For the last year, city planners have been working with a task force to review and recommend updates to the rules that govern the city’s Landmark Preservation program. Starting in March 2018, the task force met monthly to discuss various aspects of the city’s preservation ordinance and make recommendations on how to improve landmark processes, balancing property rights with city and community goals to preserve of Denver’s history, architecture, culture, and neighborhood character. Now, after a year of work, proposed updates to the ordinance are ready for public review.
Along with small tweaks throughout the ordinance to clarify definitions, streamline processes and provide greater consistency, several major changes are proposed to address specific challenges.
Along with the changes mentioned above, the following items are also part of the proposed landmark ordinance update and will help streamline and clarify processes.
Lower Downtown Design Review Board
Other Notable Changes and Clarifications
Now that the Task Force's work reviewing the Landmark Ordinance has concluded, Landmark Preservation staff will be sharing proposed updates with the community over the course of the next month. A series of community meetings and office hours coinciding with National Preservation Month in May will give residents, property owners and neighborhood organizations an opportunity to learn about and share feedback on potential changes.
A sign language interpreter or CART services will be provided upon request, with three business days’ notice. Contact SignLanguageServices@denvergov.org.
Denver Landmark Preservation was created by the Denver City Council through the adoption of Denver's landmark preservation ordinance (Chapter 30 of the Denver Revised Municipal Code) in 1967 to foster the protection, enhancement, perpetuation, and use of structures and districts of historical, architectural, and/or geographic significance. Since then, the ordinance has been updated numerous times, most recently in 2012, to ensure the Denver's preservation program aligns with construction and preservation standards as well as other city processes and policies.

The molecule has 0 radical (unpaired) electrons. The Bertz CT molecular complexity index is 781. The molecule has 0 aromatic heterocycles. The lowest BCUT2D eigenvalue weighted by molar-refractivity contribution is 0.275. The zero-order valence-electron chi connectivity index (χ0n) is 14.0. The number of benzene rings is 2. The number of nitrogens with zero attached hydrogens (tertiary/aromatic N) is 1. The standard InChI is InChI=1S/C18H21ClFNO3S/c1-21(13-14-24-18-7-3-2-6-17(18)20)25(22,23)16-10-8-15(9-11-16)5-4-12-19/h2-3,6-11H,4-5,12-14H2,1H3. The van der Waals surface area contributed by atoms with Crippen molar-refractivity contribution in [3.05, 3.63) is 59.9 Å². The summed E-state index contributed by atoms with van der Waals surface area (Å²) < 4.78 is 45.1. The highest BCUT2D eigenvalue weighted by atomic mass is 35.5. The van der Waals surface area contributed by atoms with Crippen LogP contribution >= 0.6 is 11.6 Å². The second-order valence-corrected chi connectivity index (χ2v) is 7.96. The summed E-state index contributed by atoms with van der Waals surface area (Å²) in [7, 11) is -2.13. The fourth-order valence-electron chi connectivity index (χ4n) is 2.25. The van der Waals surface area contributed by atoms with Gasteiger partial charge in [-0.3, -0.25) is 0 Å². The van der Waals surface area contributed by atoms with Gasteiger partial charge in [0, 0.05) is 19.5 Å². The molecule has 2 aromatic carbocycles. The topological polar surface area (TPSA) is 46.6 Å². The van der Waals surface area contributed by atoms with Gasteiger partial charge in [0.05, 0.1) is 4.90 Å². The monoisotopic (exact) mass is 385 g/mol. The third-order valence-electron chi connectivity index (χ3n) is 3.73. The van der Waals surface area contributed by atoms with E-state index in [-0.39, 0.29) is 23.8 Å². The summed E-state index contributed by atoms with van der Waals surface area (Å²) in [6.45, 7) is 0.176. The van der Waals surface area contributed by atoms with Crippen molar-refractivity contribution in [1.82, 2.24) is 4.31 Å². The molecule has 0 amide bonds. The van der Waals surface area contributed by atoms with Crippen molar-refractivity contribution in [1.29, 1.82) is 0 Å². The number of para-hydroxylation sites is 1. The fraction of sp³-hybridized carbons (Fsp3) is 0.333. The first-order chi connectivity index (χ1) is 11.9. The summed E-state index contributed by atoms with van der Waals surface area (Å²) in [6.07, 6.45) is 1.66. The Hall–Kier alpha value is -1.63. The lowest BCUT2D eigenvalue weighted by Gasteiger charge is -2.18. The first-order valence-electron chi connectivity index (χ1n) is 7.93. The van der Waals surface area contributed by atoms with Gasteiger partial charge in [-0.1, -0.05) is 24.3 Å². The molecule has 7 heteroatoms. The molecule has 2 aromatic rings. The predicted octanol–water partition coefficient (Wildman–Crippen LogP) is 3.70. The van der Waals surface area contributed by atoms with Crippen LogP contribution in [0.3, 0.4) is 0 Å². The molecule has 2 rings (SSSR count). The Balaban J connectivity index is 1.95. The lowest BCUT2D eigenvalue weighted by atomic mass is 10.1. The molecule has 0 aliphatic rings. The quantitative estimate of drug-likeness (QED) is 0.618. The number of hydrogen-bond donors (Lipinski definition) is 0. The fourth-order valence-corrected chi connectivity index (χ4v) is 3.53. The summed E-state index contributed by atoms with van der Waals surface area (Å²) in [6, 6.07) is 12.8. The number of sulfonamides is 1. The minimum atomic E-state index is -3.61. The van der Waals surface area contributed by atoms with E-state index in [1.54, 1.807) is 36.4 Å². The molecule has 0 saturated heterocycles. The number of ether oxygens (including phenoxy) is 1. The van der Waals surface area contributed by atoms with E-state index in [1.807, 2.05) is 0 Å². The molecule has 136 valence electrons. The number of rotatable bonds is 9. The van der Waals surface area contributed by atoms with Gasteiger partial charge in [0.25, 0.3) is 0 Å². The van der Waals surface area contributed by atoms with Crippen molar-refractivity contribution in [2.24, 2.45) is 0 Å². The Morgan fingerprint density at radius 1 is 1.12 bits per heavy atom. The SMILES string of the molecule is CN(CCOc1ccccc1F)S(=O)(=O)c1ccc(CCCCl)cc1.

The group is made up of 16 members representing a variety of roles, perspectives and constituencies. The task force met monthly from March 2018 to March 2019. Meetings were open to the public, and materials are posted in the archive below.
|Will Baker||Denver resident|
|Mark Bowman||Building & Residence Denver, broker associate|
|Scott Chomiak||Koelbel Urban Homes, real estate developer|
|Amy Cole||Denver resident|
|Chris Cowan||ARA Newmark, realtor|
|Stephanie Fernandez||Galloway & Company, project lead|
|Kevin Flynn||Denver City Council, District 2|
|Adam Harding||Roth Sheppard Architects, partner|
|Hayden Hirschfeld||Shames Makovsky, real estate broker|
|Dennis Humphries||Humphries Poli Architects|
|Charles Jordy||Landmark Preservation Commission, Chair
Jordy Construction, president
|Robin Kneich||Denver City Council, At-large|
|Annie Levinsky||Historic Denver, executive director|
|Tania Salgado||Lower Downtown Design Review Board Chair, Hand Print Architecture Principal|
|Rosemary Stoffel||Denver Resident|
Task Force Meeting #3
2-4 p.m., Tuesday, May 8
Webb Municipal Building, Room 4.F.6
201 W. Colfax Ave.
National Trust for Historic Preservation Report (PDF)
Task Force Meeting #9
1-4 p.m., Wednesday, January 9, 2019
Webb Municipal Building, 201 W. Colfax Ave., Room 1.B.6
Task Force Meeting #10
1-4 p.m., Wednesday, February 20, 2019
Webb Municipal Building, 201 W. Colfax Ave., Room 4.I.5
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